When You Own More Than One Cat
How many cats is ideal for a home? For your house, you alone know the answer, but in most homes, the answer is more than one.
According to the American Humane Association*, most cat lovers choose to live with more than one cat. The average cat-loving family lives with 2.1 cats. What’s right for you? Are you considering introducing another cat to your resident cat? Is it possible for them to be the new BFF’s on the block?
The first thing to consider is that cats are territorial creatures. In the wild, submissive cats simply avoid dominant cats, but if two such cats live in your home and are confined to indoors, the submissive one doesn’t have too far to run. There’s no magic formula for combining more than one cat and making a happy home since cat personalities vary greatly, but here are a few pointers to ease the way:
1. Neutral Territory. The earlier you spay and neuter your pet, the better. You’re not guaranteed that your neutered tom cat will never spray urine on a freshly painted wall, but the odds are much better. A neutered cat isn’t likely to fight for a potential mate’s affections either.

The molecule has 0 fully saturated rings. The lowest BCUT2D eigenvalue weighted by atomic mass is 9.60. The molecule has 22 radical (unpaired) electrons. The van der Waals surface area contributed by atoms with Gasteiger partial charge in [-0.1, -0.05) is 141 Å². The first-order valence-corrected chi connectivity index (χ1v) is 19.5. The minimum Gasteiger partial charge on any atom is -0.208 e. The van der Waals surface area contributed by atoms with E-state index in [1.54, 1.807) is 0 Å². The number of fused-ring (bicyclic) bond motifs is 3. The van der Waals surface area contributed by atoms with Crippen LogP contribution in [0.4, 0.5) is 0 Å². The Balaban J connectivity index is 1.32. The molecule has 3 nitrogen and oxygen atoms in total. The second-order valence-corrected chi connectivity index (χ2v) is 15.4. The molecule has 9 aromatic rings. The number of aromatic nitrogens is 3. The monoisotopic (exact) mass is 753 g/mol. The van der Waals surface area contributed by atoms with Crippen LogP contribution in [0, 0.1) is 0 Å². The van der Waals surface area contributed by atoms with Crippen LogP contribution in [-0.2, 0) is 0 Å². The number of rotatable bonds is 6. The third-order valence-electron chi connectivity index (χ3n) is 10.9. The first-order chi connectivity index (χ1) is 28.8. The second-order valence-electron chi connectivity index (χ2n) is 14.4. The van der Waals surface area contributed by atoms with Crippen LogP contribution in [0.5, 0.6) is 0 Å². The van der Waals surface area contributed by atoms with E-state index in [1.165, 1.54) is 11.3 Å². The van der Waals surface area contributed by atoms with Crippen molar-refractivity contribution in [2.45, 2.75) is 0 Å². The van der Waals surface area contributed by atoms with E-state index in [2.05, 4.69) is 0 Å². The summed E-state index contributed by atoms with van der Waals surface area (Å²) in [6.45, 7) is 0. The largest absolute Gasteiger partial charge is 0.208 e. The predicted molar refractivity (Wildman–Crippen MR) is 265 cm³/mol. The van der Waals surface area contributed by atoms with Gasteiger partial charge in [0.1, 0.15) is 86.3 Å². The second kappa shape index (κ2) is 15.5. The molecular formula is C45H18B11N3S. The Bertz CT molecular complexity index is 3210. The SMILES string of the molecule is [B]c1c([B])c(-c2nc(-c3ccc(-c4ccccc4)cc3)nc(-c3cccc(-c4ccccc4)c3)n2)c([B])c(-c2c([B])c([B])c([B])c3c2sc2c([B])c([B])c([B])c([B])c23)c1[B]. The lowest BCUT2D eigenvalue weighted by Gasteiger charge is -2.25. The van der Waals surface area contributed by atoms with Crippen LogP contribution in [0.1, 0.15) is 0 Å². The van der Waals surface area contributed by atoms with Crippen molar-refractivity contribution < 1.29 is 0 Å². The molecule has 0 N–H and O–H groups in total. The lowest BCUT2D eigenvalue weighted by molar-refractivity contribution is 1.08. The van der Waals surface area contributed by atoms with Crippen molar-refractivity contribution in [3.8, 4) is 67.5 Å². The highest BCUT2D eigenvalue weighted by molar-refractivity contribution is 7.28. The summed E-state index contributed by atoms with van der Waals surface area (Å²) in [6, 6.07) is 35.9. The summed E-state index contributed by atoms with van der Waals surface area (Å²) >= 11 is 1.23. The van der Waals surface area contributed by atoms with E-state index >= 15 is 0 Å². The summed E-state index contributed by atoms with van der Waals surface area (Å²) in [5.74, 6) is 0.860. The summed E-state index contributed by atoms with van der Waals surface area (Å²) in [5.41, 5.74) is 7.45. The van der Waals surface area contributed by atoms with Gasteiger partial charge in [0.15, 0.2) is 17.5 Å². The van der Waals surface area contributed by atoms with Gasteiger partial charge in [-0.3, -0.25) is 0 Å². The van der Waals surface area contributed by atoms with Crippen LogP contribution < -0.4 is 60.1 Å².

2. Less Stress for Tess… or Chester… or Charlamaine. Since cats are territorial, separate feeding areas allow timid cats to eat too. While the more dominant cat is occupied, the submissive cat may surreptitiously slip away to the second food bowl, located in a nice quiet place. Separate litter boxes are recommended for similar reasoning. Always be sure your cat has an escape route from the litter box and does not feel trapped. Some cats don’t prefer a litter box with a cover for just that reason.
3. Gradual introductions. Keep the cats in separate areas in the beginning to get them used to the idea of a new roommate. Their keen senses of smell will alert them that some other kitty is on the other side of that door. Swap bedding around so that they can get used to the scent of the other. When you introduce them formally (Mr. Bojangles, may I please present you to his majesty, Maximillian.) short initial times of togetherness are good. 30 minutes is fine for a first time together.
4. Play every day. “Cats do not have to be shown how to have a good time, for they are unfailing ingenious in that respect.” James Mason. Truer words were never spoken, but you may want to coach a little, for your own sanity and for the preservation of things you like. Cat trees and perches by windows are great to give your cat an opportunity to climb and enjoy the view from her new vantage point. Separate happy spots make for separate happy cats. Cat-nip infused tiny stuffed mice are popular for hiding, chasing and chewing on.
5. Acceptance is enough. It will take time – you can expect a bit of hissing and arched backs from time to time. Transition may be from 2 weeks to 2 months, and some personalities may simply come to a begrudging acceptance of others.
* American Human Society